ASCO 2016: Minority BRCA-Positive Breast Cancer Survivors Appear Less Likely to Receive Preventive Surgery

Key Points

  • A total of 65% of non-Hispanic women and 62% of Hispanic women received BRCA testing, compared with only 36% of black women.
  • Black women had the lowest rates of both bilateral mastectomy (68%) and oophorectomy (32%). Compared with non-Hispanic white women, Hispanic women had lower rates of mastectomy (85% vs 94%) but higher rates of oophorectomy (85% vs 71%).
  • The differences among blacks and the other two groups remained significant after controlling for age at enrollment; time since diagnosis; income; family history of breast and ovarian cancers; and insurance status.

For breast cancer survivors who carry mutations in BRCA genes, preventive surgery may substantially reduce the risk of future breast and ovarian cancers. However, it appears that black women are far less likely to receive these widely recommended procedures than white or Hispanic women, according to a population-based study of breast cancer survivors in Florida. The study was presented by Pal et al at the 2016 ASCO Annual Meeting (Abstract LBA1504).

“People only benefit from genetic testing for cancer risk if they act on the information the test reveals and receive appropriate follow-up care,” said lead study author Tuya Pal, MD, a clinical geneticist at the H. Lee Moffitt Cancer Center & Research Institute. “Our data showing lower uptake of risk-reducing surgery among minority BRCA carriers may prompt clinicians to provide more intensive, targeted follow-up efforts, especially for black women.”

Risk Management for BRCA Carriers

Once a woman who carries a BRCA mutation is diagnosed with breast cancer, she faces up to a 50% lifetime risk of a second breast cancer and up to a 44% risk of ovarian cancer. Preventive bilateral mastectomy greatly reduces the risk of a second breast cancer.

Similarly, oophorectomy cuts the risk of ovarian cancer by 90%. As there are no reliable screening options for early detection of ovarian cancer, preventive oophorectomy is a critical strategy to lower deaths from ovarian cancer in this population.

About the Study

The researchers recruited non-Hispanic white, black, and Hispanic women diagnosed with an invasive breast cancer at or before the age of 50 through the Florida State Cancer Registry. According to the authors, this is the first study to explore follow-up care among BRCA carriers across an entire population treated in diverse settings, including a significant number of minority women. Prior studies were limited to a single academic center or health system.

Among the 1,621 participants, 917 reported BRCA testing following their breast cancer diagnosis, and 92 of those tested positive for the mutations.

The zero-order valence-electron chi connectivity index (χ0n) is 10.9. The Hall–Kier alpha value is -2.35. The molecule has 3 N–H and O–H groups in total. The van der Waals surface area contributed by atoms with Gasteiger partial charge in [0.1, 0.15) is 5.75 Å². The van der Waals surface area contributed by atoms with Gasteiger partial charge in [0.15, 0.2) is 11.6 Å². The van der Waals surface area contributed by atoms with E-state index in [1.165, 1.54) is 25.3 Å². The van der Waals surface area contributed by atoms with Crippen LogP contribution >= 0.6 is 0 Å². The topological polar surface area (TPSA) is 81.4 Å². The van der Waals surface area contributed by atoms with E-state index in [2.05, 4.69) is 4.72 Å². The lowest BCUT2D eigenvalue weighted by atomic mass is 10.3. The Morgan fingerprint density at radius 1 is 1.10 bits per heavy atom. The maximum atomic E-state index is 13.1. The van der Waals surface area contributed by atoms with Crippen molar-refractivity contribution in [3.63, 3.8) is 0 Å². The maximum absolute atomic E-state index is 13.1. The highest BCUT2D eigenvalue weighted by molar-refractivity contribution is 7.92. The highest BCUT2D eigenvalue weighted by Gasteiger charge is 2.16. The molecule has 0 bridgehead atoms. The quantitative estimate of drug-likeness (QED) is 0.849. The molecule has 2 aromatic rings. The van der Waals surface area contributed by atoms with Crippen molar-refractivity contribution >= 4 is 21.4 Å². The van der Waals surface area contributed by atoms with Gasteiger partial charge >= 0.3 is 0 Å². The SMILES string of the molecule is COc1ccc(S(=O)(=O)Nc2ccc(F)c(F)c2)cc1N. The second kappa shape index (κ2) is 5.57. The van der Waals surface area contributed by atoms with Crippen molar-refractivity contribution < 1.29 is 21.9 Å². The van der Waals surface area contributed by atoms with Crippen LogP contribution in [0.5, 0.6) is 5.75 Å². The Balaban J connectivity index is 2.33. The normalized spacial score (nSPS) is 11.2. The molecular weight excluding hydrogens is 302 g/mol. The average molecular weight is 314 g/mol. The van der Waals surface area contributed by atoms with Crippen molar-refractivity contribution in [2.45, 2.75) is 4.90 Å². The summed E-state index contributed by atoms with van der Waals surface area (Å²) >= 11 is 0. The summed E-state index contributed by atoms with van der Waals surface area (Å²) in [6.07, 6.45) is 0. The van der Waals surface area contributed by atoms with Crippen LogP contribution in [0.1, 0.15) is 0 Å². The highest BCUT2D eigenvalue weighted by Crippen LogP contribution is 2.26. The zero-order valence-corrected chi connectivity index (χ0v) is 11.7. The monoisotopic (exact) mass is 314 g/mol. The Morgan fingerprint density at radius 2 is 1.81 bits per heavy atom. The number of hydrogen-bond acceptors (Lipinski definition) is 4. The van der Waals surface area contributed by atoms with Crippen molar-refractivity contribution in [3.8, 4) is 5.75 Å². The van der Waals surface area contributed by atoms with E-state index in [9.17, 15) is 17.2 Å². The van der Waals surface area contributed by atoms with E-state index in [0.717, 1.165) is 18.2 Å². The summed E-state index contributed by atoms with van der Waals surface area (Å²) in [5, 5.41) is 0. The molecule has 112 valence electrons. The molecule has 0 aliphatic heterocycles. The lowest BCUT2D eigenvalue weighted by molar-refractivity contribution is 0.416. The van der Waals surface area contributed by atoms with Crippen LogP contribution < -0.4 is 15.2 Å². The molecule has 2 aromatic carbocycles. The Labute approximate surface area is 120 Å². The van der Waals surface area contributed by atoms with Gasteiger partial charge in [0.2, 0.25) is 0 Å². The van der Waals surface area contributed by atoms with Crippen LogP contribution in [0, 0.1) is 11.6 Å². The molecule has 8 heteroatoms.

Key Findings

The researchers identified genetic testing rates varied by racial group: 65% of non-Hispanic white women and 62% of Hispanic women received testing, compared with only 36% of black women.

Among the 92 women who tested positive for BRCA mutations, the researchers also found significant differences in receipt of mastectomy and oophorectomy among the three racial groups. Black women had the lowest rates of both bilateral mastectomy (68%) and oophorectomy (32%). Compared with non-Hispanic white women, Hispanic women had lower rates of mastectomy (85% vs 94%) but higher rates of oophorectomy (85% vs 71%). The differences among blacks and the other two groups remained significant after controlling for age at enrollment; time since diagnosis; income; family history of breast and ovarian cancers; and insurance status.

The authors acknowledged that the study has some limitations, which include:

  • Small numbers of women with BRCA mutations in each racial/ethnic group (51 non-Hispanic white, 28 black, and 12 Hispanic).
  • The fact that four black women enrolled in this study were still in active treatment may contribute to lower rates of oophorectomy seen in this group.
  • It is possible that women may choose to pursue breast cancer treatment prior to addressing ovarian cancer risk management. Thus, it is important to conduct follow-up studies among these women to determine their cancer risk management choices over time.

“I hope that our findings will raise awareness of disparities pertaining to inherited cancer predisposition that exist across the cancer care continuum. It is now imperative to understand why these disparities exist, so we can develop interventions to address them to ensure that women with inherited disease make informed decisions about their cancer risk management,” said Dr. Pal.

This study received funding from the Bankhead Coley Granting agency (IBG10-34199) and the American Cancer Society (RSG-11-268-01-CPPB).

The content in this post has not been reviewed by the American Society of Clinical Oncology, Inc. (ASCO®) and does not necessarily reflect the ideas and opinions of ASCO®.


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